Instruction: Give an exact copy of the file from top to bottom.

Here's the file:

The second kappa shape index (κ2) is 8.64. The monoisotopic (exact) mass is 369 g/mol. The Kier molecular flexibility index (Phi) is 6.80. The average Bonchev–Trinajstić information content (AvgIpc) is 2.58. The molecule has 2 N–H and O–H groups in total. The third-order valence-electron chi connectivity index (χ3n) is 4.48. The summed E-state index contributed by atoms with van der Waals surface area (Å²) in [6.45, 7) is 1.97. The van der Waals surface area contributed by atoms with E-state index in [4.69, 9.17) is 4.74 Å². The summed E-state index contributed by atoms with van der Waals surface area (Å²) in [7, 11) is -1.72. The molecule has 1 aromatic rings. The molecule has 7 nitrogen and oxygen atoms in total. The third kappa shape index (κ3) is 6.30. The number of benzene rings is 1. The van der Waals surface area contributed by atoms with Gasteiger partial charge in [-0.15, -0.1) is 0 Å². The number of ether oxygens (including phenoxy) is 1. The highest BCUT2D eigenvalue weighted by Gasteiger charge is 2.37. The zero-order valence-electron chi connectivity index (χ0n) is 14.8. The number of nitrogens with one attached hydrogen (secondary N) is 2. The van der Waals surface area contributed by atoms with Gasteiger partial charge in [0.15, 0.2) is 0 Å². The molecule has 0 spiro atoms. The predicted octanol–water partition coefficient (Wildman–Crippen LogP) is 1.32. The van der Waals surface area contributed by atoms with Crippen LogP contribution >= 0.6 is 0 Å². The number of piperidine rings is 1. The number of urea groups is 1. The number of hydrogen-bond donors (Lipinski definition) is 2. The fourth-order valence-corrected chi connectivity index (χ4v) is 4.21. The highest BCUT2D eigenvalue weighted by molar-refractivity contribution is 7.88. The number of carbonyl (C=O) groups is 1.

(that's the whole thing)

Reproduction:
The second kappa shape index (κ2) is 8.64. The monoisotopic (exact) mass is 369 g/mol. The Kier molecular flexibility index (Phi) is 6.80. The average Bonchev–Trinajstić information content (AvgIpc) is 2.58. The molecule has 2 N–H and O–H groups in total. The third-order valence-electron chi connectivity index (χ3n) is 4.48. The summed E-state index contributed by atoms with van der Waals surface area (Å²) in [6.45, 7) is 1.97. The van der Waals surface area contributed by atoms with E-state index in [4.69, 9.17) is 4.74 Å². The summed E-state index contributed by atoms with van der Waals surface area (Å²) in [7, 11) is -1.72. The molecule has 1 aromatic rings. The molecule has 7 nitrogen and oxygen atoms in total. The third kappa shape index (κ3) is 6.30. The number of benzene rings is 1. The van der Waals surface area contributed by atoms with Gasteiger partial charge in [-0.15, -0.1) is 0 Å². The number of ether oxygens (including phenoxy) is 1. The highest BCUT2D eigenvalue weighted by Gasteiger charge is 2.37. The zero-order valence-electron chi connectivity index (χ0n) is 14.8. The number of nitrogens with one attached hydrogen (secondary N) is 2. The van der Waals surface area contributed by atoms with Gasteiger partial charge in [0.15, 0.2) is 0 Å². The molecule has 0 spiro atoms. The predicted octanol–water partition coefficient (Wildman–Crippen LogP) is 1.32. The van der Waals surface area contributed by atoms with Crippen LogP contribution >= 0.6 is 0 Å². The number of piperidine rings is 1. The number of urea groups is 1. The number of hydrogen-bond donors (Lipinski definition) is 2. The fourth-order valence-corrected chi connectivity index (χ4v) is 4.21. The highest BCUT2D eigenvalue weighted by molar-refractivity contribution is 7.88. The number of carbonyl (C=O) groups is 1.